Colombia’s central bank is seen raising its benchmark interest rate by 25 basis points to 4.5 percent at its Friday meeting, all but one of 25 analysts polled by Reuters said on Monday.
The raise would be the sixth straight rate hike as the Andean nation’s monetary authority tries to fight inflation and keep Latin America’s fifth-largest economy from overheating.
“We were betting on a pause at the previous meetings which never came, and after first-quarter GDP figures we think they will raise 25 basis points,” said Carlos Corredor, analyst at Skandia investment fund.
Data last month showed Colombia’s economic growth soared 5.1 percent in the first quarter from a year earlier, beating expectations by the central bank and financial markets.
Twelve-month inflation reached 3.23 percent in June, within the bank’s 2011 target of between 2 and 4 percent.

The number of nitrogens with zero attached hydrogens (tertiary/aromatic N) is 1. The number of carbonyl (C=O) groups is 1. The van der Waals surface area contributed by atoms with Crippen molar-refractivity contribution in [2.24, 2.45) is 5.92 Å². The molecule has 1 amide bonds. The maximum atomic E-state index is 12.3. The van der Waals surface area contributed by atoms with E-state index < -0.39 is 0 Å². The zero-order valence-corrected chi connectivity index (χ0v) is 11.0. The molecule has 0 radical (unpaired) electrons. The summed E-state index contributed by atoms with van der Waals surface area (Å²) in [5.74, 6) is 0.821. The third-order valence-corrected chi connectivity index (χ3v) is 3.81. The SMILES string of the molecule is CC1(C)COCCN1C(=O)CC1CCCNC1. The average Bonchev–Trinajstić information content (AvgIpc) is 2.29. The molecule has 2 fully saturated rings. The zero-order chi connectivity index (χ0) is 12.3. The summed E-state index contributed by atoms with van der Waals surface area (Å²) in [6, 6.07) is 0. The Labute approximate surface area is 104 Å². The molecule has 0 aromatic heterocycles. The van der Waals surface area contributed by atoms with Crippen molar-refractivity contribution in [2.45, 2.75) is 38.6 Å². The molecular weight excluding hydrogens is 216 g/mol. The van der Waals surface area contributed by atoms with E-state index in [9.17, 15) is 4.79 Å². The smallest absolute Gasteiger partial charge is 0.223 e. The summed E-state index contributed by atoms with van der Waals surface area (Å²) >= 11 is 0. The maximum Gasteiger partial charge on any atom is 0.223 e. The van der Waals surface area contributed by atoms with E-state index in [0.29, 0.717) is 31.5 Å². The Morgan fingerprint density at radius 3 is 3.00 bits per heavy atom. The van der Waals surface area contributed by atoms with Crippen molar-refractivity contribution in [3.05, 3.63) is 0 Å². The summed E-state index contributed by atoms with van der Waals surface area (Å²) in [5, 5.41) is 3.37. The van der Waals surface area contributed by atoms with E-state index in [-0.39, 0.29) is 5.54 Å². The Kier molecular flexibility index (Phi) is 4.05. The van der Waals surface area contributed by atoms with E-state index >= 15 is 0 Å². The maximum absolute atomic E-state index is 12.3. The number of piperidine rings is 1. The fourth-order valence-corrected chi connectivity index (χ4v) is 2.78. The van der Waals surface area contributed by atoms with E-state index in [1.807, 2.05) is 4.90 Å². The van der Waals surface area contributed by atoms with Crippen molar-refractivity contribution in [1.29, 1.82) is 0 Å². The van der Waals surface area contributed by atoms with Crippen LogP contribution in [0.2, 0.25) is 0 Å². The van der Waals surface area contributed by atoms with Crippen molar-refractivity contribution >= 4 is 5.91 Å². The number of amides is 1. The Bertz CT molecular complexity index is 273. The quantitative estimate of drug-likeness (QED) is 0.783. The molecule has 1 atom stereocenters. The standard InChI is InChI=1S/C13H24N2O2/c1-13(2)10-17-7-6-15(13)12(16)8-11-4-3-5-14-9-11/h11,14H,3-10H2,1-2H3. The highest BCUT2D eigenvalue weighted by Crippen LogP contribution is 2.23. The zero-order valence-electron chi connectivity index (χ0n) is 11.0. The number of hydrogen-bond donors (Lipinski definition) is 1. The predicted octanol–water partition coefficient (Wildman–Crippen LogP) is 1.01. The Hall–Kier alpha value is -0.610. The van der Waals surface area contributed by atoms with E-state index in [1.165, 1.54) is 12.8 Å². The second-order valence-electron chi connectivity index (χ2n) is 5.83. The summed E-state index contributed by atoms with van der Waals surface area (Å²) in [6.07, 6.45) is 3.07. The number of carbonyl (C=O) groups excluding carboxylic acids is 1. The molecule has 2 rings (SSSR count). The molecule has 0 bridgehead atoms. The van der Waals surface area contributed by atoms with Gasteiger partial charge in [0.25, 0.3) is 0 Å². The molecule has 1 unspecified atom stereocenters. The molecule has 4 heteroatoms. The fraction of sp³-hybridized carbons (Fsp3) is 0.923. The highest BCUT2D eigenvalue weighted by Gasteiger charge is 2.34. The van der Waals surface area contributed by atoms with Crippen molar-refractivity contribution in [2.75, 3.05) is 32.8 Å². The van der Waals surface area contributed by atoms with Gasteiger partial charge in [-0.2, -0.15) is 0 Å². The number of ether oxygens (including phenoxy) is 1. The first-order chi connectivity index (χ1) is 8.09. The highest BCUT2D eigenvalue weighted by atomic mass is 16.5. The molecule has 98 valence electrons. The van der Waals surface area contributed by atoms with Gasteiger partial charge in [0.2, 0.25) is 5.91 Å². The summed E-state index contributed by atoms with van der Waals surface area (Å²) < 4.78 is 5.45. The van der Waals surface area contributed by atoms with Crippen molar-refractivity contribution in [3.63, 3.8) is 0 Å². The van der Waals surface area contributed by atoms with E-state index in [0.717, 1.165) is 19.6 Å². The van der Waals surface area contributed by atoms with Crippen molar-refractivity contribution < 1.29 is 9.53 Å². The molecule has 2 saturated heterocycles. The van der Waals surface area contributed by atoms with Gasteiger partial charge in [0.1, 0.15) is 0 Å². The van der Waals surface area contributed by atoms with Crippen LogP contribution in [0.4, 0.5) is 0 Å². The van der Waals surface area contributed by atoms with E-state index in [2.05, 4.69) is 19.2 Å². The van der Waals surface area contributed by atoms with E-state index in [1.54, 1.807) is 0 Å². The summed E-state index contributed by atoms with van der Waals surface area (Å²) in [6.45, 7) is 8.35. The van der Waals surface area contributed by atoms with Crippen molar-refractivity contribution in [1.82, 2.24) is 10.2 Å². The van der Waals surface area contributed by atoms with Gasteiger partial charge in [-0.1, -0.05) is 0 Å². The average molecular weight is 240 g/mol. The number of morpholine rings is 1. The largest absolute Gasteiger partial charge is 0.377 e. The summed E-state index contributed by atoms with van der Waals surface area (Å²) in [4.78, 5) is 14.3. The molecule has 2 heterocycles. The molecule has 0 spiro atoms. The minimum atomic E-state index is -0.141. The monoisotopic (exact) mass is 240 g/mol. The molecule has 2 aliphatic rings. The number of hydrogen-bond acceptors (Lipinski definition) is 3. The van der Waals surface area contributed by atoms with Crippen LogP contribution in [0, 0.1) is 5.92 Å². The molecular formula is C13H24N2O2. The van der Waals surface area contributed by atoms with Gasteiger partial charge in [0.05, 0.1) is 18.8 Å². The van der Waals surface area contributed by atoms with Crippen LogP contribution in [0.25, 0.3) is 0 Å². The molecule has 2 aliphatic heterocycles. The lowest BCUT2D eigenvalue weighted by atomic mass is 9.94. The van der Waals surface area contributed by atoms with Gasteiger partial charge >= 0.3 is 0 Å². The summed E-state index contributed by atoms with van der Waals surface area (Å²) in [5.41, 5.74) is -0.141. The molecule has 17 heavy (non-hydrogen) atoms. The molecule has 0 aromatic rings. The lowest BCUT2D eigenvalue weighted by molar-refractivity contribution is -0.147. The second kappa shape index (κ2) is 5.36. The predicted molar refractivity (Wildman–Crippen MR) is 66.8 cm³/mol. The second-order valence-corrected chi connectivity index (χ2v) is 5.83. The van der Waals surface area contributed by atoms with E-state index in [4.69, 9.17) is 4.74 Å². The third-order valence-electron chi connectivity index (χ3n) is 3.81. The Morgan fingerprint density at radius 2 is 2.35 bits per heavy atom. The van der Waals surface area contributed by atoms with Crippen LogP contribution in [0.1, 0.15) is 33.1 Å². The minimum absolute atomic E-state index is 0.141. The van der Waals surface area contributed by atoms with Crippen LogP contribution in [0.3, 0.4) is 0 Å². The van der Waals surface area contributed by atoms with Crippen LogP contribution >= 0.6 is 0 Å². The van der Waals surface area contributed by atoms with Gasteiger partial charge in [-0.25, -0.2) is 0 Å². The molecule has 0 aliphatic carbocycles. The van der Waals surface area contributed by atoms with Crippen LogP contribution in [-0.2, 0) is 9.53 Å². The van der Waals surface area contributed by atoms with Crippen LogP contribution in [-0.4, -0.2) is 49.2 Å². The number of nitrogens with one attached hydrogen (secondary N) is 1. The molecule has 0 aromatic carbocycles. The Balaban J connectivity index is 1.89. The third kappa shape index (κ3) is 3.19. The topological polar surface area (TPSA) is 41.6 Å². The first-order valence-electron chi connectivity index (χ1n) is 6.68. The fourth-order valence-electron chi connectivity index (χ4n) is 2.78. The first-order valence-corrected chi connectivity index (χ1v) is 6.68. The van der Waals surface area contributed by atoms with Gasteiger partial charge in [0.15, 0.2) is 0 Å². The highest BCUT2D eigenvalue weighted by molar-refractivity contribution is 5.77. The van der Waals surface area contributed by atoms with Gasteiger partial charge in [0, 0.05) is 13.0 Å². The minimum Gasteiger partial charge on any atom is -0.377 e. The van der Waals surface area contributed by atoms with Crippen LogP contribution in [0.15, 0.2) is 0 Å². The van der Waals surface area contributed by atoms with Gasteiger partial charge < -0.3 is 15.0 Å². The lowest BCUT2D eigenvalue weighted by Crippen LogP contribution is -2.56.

A majority of experts sees the rate at the end of this year at 5 percent, while most expect the central bank to raise it to 5.5 percent by the end of 2012.
Most analysts polled do not expect the bank to announce on Friday further measures to curb the Colombian peso currency’s appreciation. The bank currently buys at least $20 million daily in a plan scheduled to run through the end of September.
The peso has strengthened 8.2 percent against the greenback so far this year but global risk aversion has helped tame further appreciation pressures recently.
“With the current international context, there might not be a need for further measures,” said Karen Alfonso, analyst at Bogota-based Correval, referring to the credit crisis in the euro zone and stalled debt talks in the United States.
Like other emerging markets, Colombia is battling appreciation pressures on its currency due to lower interest rates in developed markets and massive inflows of foreign direct investment.